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ERIC Number: EJ872119
Record Type: Journal
Publication Date: 2010-Jan
Pages: 17
Abstractor: As Provided
Reference Count: 0
ISSN: ISSN-0091-0627
Anxious Solitude and Clinical Disorder in Middle Childhood: Bridging Developmental and Clinical Approaches to Childhood Social Anxiety
Gazelle, Heidi; Workman, Jamie Olson; Allan, Wesley
Journal of Abnormal Child Psychology, v38 n1 p1-17 Jan 2010
It was hypothesized that children identified by their peers at school as anxious solitary would report more symptoms of social anxiety disorder on a self report questionnaire and, on the basis of child and parent clinical interviews, receive more diagnoses of social anxiety disorder and additional anxiety and mood disorders. Participants were 192 children drawn from a community sample of 688 children attending public elementary schools. Half of these children were selected because they were identified as anxious solitary by peers and the other half were demographically-matched controls. 192 children provided self reports of social anxiety disorder symptoms on a questionnaire, and 76 of these children and their parent participated in clinical interviews. Results indicate that children identified by their peers as anxious solitary in the fall of 4th grade, compared to control children, were significantly more likely to receive diagnoses of social anxiety disorder, specific phobia, and selective mutism based on parent clinical interviews. Additionally, there was a tendency for these children to be diagnosed with generalized anxiety disorder and post traumatic stress disorder based on parent clinical interviews. Furthermore, children who had been identified as anxious solitary at any time in the 3rd or 4th grades were more likely than control children to report symptoms of social anxiety disorder that fell in the clinical range and to receive diagnoses of social anxiety disorder and dysthymia (both trends) and major depression (a significant effect) according to parental clinical interview.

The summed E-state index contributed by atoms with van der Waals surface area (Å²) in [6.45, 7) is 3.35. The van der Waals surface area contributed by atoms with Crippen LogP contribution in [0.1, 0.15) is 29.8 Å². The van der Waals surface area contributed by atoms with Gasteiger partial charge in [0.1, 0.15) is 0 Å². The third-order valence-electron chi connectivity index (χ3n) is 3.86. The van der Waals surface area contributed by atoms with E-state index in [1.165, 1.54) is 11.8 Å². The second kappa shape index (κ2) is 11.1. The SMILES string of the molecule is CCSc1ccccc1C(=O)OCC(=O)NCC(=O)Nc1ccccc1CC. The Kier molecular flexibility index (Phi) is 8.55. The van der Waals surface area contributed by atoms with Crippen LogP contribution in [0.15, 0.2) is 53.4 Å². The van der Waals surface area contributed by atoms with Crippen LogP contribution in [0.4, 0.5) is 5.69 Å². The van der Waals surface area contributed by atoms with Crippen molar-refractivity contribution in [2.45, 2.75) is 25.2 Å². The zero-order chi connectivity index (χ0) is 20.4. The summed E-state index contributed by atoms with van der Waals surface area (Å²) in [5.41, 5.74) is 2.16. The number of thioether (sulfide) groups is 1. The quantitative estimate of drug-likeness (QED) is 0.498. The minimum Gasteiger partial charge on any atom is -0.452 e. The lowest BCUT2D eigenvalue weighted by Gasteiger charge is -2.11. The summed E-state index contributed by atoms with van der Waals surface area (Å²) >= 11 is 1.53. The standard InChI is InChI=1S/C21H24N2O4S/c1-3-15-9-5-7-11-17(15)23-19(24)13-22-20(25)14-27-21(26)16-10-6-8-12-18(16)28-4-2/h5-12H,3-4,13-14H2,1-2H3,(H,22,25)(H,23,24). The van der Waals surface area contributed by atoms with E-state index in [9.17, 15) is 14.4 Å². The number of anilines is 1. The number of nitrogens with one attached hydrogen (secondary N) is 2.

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Publication Type: Journal Articles; Reports - Research
Education Level: Elementary Education; Grade 4
Audience: N/A
Language: English
Sponsor: N/A
Authoring Institution: N/A